I very much enjoyed my time as a Flex developer, and wish the Apache project well. Some of the criticism of Adobe seems misplaced. The writing was on the wall when the most popular mobile platform (iOS) didn't allow browser plug-ins. I'm not painting Apple as a villain either. It's just business.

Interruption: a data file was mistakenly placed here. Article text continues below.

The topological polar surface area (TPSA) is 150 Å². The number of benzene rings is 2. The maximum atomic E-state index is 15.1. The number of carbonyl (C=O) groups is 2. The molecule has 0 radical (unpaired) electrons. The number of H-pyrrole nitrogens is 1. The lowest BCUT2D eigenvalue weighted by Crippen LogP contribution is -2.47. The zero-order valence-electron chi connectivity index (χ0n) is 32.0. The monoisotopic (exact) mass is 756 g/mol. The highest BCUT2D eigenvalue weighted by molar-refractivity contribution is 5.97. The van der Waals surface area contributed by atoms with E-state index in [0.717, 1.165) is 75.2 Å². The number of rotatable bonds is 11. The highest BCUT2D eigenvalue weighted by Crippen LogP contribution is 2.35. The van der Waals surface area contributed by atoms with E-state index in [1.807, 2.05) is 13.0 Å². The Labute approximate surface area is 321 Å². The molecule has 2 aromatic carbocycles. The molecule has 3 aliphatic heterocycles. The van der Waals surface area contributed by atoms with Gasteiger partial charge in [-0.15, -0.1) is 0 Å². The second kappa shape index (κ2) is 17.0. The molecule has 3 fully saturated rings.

Though Phonegap looks nice, AIR still seems pretty compelling for cross-platform mobile *app* development. It will be interesting to watch the level of investment in AIR (it is, after all, used by Adobe apps). Now that browser plug-ins are unpopular/impossible, and captive runtime is the way to go, it seems to me Adobe could open-source the AIR runtime, while still retaining control of the Flash Player browser plug-in. Wouldn't that further energize the Apache Flex project? The prospect of a cross-platform mobile app framework with the side-benefit of running on still-ubiquitous-on-desktop Flash Player? Aside: Remember OpenLaszlo? On Fri, Jan 13, 2012 at 6:28 AM, <michael_reg...@dell.com> wrote: > ** > > > You bring up some good points. I have been on a few calls between our > company and with Adobe on this exact subject right after the announcements > were made. We grilled them with questions, and though I won’t fully > disclose many of their answers here, our development teams were confident > enough to stick with Adobe Flex. We realize that long-term, technologies > shift. I started out as a C++ developer doing low-level SCSI. Now doing > UIs in Flex. In 5 years will I be doing HTML 5, ZK, Silverlight, some > other new technology? Who knows. But for now, I’m actually excited to > have a greater role in the direction Flex takes for now, and welcome any > challenges making it Open Source may bring. **** > > ** ** > > The product we developed using Adobe Flex was ranked as one of the top 15 > products for 2011 by CRN. Didn’t see any HTML 5 apps there. I think this > says something about where Flex is, and it still holds some ground. The > technology decision should be based on your projects, your long-term > direction, and your talent pool. I’d recommend not jumping ship, just to > jump ship. You never know where that ship may sail!**** > > ** ** > > *Michael J. Regert*** > > ** ** > > *From:* email@example.com [mailto:firstname.lastname@example.org] *On > Behalf Of *Ron G > *Sent:* Thursday, January 12, 2012 11:39 AM > > *To:* email@example.com > *Subject:* [flexcoders] Re: Flex alternatives**** > > ** ** > > **** > > Hi James, > > > I certainly respect the decision of those who are sticking with Flex, but > I would suggest that developers do so with the recognition that they may be > developing with a technology that isn't going to be around that long. > > I could write at length about this, but, in a nutshell, here's why. On the > one hand, you have an open-source project that is geared toward enterprise > application development, but it is completely dependent on a proprietary > runtime. That runtime is manufactured by a company who has stated its > future is "digital media and digital marketing", and that it believes the > future of enterprise web application development is HTML5. It then begs the > question, "How long will they bloat their Flashplayer to support an > open-source Flex community's enterprise web application development goals > and wishes?" > > To accommodate the Flex community, Adobe gets nothing in return for its > expenditure of time and money in designing, developing, testing the > features the Flex community requires now and in the future. It also means > that, by supporting Flex in their runtime, the Flashplayer has an > unnecessarily larger footprint than would otherwise be required. > > So, ask yourself if you truly believe Flex will be a supported product by > Adobe in 5-10 years from now. I highly doubt it. > > On the other hand, I think if a developer uses Flash Pro to develop > digital media for their applications, they can probably count on that being > around indefinitely. But, not Flex. > > Ron > > --- In firstname.lastname@example.org, James Ong <yanlilei64@...> wrote: > > > > Using ZK and Java is great. I'm still sticking to Flex for developing > > desktop applications and gaming. > > Of course, many will still using it for animations, there is no such > thing > > as "abandon", some developers > > are just over use Flash and end up hurting user experience than > necessary. > > > > When it comes to web application, I stick to PHP but will definitely use > > Flex for mobile, desktop and > > components within the web browser. > > > > > > On Thu, Jan 12, 2012 at 10:16 AM, <michael_regert@...> wrote: > > > > > ** > > > > > > > > > Staying with Flex. Not looking elsewhere.**** > > > > > > ** ** > > > > > > *Michael***** > > > > > > ** ** > > > > > > *From:* email@example.com [mailto:firstname.lastname@example.org] > *On > > > Behalf Of *Ron G > > > *Sent:* Wednesday, January 11, 2012 8:15 PM > > > *To:* email@example.com > > > *Subject:* [flexcoders] Re: Flex alternatives**** > > > > > > ** ** > > > > > > **** > > > > > > Yes, we have also abandoned Flex in favor of ZKoss. Since we are > already a > > > Java shop, on the server side, it seemed logical to use a Java based > > > framework on the client-side. > > > > > > The thing I really like about ZK or ZKoss is that it has equivalent > > > components to Flex. In fact, it actually has more components than Flex. > > > > > > It implements an approach that I really like of separating the UI into > > > appearance and behavior - much like the Spark components of Flex. > Well, not > > > exactly, but sort of. :) Here's what I mean. For each UI object, it > has a > > > client side (widget) and server side (component). I won't go into > further > > > detail, but it gives you a nice separation of concerns that you can > avail > > > yourself of. This feature also greatly insulates the rendered pages > from > > > x-browser compatibility issues. > > > > > > Check it out for yourself at their site (zkoss.org). > > > > > > Ron > > > > > > --- In firstname.lastname@example.org, "Sal" <sal.celli@> wrote: > > > > > > > > hi, > > > > as i can sadly see from the message history bottom grid, many > > > programmers are leaving flex. > > > > So this thread is to ask you all, if you have already found a valid > > > alternative to flex for RIA development. > > > >**** > > > > > > **** > > > > > > > > > > >**** > > **** > > >